24 Jun 2018

23rd June 2018 A sudden burst of activity.


Saturday 23rd 55-60F, 13-15C, rather cloudy and windy. Just a brisk, 40 minute walk to the village and back. Late morning ride to the more distant "Saturday" shops. Cruising at 20mph going most of the way with a decent tailwind. The cycle paths are now compete and smoothly surfaced along with the road. The drains covers are all a bit low. With one sunken drain, directly in the middle, in a sharp dip, right at the beginning of a major new section. I tried chasing a tiny, blond person on their racing bike, coming back. On the drops, heading straight into the headwind, but they rode away from me. Don't you hate it when that happens? 17 miles.

Sunday 24th 55-71F, 13-22C, grey and breezy. Cool too!  A Red kite was hunting low over a grain crop. It kept dropping as if to catch something but gave up in the end.

It gradually brightened up as I was sent on a hilly ride to a village garden center. I seemed to be carrying a mobile headwind with me wherever I went. Quite a few cyclists were out training or just enjoying a ride. 26 miles with a detour for shopping on the way home.

I left the Abus, Dreadnought Class, Mini-U lock behind and rode up the hills as if I had helium in my tyres. I may offer the lock to Mærsk Shipping as an anchor for one of its vast freight carriers. If they can't use it they could always scuttle it offshore to act as an artificial reef. It's a shame they don't scuttle Abus as outdated and unfit for purpose.

My front gear changer had slid down the seat tube slightly. Making it impossible to change gear onto the bigger chainring. I couldn't be bothered to stop and adjust it because all the gears still worked on the small chainring. I'll put the trike up on the workstand and fix it properly while it is at eye level. Job done.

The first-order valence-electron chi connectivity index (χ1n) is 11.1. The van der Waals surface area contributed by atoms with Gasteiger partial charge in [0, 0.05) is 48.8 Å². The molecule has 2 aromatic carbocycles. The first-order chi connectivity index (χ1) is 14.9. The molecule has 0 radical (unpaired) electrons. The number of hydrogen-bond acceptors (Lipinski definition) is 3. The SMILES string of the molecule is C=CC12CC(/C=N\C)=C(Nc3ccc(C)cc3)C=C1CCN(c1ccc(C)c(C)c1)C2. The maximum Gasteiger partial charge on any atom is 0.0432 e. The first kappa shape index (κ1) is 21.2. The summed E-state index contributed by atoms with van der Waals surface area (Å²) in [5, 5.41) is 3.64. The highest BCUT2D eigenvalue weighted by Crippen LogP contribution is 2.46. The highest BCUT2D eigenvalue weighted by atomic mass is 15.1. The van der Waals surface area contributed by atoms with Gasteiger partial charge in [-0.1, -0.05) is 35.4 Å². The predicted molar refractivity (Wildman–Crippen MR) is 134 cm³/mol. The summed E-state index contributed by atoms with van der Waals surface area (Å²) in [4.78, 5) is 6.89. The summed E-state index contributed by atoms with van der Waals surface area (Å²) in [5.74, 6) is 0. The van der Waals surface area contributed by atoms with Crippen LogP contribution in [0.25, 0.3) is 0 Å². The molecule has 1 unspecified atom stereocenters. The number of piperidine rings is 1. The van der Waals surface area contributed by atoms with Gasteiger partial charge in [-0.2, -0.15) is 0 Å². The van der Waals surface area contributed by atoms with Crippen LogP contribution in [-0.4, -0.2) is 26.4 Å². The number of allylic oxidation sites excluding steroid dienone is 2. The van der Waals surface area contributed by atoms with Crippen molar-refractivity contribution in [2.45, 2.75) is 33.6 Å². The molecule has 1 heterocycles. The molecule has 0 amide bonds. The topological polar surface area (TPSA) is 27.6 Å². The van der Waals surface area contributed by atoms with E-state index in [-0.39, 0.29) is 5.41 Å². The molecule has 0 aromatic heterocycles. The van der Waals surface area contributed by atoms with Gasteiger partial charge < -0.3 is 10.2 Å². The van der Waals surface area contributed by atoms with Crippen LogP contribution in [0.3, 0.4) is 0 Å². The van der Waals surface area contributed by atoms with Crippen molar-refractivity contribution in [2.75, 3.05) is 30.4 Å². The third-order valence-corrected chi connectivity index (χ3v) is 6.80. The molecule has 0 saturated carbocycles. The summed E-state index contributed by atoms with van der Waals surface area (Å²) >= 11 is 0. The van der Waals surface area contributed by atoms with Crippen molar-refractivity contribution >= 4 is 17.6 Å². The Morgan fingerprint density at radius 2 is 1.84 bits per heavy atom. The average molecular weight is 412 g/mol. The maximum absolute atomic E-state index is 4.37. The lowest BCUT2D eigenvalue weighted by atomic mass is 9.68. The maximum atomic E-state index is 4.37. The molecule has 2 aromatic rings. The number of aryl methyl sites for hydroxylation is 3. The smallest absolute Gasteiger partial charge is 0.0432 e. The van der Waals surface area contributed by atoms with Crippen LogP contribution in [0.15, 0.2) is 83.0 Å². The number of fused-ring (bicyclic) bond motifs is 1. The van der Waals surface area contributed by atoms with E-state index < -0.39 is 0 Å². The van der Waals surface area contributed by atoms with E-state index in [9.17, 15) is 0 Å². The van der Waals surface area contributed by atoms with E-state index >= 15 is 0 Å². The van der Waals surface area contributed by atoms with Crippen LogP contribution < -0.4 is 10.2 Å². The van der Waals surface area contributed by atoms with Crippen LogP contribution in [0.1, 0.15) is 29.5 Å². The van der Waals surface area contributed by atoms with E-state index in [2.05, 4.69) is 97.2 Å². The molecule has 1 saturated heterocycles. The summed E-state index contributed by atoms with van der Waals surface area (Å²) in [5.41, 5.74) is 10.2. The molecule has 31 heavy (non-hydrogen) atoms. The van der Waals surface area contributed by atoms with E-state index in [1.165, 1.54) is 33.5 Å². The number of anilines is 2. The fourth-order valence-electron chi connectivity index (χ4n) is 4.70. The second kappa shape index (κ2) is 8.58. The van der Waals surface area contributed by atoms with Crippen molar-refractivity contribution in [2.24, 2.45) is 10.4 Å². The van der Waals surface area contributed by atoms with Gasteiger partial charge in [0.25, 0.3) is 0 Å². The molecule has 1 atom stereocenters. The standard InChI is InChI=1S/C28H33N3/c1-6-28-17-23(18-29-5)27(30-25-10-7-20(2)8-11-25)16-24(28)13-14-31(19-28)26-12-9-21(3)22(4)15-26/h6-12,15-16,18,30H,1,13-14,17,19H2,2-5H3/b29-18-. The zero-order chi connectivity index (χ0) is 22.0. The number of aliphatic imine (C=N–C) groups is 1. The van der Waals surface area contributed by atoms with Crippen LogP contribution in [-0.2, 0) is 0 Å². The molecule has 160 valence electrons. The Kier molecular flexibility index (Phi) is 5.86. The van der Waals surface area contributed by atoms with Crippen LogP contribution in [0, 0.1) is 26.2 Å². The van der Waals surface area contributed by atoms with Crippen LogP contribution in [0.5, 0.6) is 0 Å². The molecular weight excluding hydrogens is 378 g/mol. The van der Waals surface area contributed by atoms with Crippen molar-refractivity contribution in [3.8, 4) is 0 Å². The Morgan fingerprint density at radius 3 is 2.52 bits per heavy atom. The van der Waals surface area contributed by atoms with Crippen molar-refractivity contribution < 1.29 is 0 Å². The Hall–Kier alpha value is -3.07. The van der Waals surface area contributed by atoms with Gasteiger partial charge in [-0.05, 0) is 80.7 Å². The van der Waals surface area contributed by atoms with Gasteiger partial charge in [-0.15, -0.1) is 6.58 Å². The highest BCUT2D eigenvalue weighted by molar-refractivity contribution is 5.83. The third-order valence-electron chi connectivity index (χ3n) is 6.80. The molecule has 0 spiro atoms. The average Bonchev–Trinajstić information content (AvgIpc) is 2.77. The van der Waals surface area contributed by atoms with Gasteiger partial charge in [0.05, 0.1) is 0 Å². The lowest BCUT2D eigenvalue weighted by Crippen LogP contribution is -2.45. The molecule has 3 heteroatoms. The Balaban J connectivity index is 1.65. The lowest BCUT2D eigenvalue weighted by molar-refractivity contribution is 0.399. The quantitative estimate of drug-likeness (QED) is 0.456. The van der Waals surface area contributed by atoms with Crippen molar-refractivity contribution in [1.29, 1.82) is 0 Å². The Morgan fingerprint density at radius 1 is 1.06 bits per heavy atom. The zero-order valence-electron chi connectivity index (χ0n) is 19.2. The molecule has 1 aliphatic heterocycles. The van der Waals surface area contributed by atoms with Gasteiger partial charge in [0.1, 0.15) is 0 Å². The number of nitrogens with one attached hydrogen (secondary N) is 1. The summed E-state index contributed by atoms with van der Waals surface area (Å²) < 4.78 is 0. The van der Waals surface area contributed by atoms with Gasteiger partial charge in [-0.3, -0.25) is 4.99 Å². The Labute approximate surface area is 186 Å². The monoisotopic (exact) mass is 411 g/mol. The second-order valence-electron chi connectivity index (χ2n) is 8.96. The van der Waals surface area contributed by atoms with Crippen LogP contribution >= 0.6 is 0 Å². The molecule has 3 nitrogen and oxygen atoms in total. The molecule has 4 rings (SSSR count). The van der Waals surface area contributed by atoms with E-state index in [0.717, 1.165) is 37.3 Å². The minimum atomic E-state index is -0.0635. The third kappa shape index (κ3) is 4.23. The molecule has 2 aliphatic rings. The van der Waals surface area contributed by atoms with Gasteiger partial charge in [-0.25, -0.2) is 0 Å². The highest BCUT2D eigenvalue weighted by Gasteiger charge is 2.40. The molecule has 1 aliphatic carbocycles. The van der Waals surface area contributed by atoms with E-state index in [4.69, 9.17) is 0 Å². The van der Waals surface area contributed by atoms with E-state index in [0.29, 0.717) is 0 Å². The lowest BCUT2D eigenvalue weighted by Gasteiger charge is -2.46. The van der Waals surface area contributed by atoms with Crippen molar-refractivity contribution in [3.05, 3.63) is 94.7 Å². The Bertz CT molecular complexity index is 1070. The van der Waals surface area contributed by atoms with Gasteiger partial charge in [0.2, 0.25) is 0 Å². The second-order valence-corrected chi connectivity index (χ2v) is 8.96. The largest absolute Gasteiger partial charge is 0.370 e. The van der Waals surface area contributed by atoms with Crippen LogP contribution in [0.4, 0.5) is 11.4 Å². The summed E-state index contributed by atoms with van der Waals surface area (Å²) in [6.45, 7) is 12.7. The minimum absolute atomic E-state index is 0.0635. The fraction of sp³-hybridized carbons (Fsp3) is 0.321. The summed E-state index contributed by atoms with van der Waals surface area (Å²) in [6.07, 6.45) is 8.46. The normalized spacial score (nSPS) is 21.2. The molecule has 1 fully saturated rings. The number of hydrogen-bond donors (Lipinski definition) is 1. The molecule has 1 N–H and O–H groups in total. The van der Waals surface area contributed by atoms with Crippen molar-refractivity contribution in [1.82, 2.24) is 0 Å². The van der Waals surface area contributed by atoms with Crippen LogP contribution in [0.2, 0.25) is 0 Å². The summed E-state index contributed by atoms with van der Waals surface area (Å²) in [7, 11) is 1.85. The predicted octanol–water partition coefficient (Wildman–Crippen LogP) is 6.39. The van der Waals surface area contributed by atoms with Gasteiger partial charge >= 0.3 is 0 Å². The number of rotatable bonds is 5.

Don't ever order a frame with a steep, seat tube angle. Front changers are supposed to fit on average seat tube angles. On my 75° seat tube the cage is kicked up at the back. So the cage is no longer concentric with the chainwheel as it should be.

This makes changing uncertain because the normal geometry for lifting the chain over is completely wrong. It takes place far too late/forwards on the chainring. The chain just hits the side of the teeth instead of being gently lifted much earlier.

Filing the clamping ring would improve the angle of the changer. So I clamped the ring to a scrap of plumbing pipe to hold it steady. Five minutes work with a file and the angle was improved. There is some styling "flare" to the outer cage but the inner blade is now far more concentric with the chainwheels.

I put the trike back on the workstand and the change up to the larger chainwheel did seem far less brutal that before. It often used to throw the chain right over the outer chainwheel and onto the crank. Any less outward throw adjustment and it simply wouldn't change upwards!

I really need a new 10sp chain but have put it off due to the recent lack of miles. There is no need to buy an 11 speed chain since the 10sp fits the 11sp  rear sprockets just as well. The TA rings are marked 9-10 speed and never gave any problems.

Click on any image for an enlargement.


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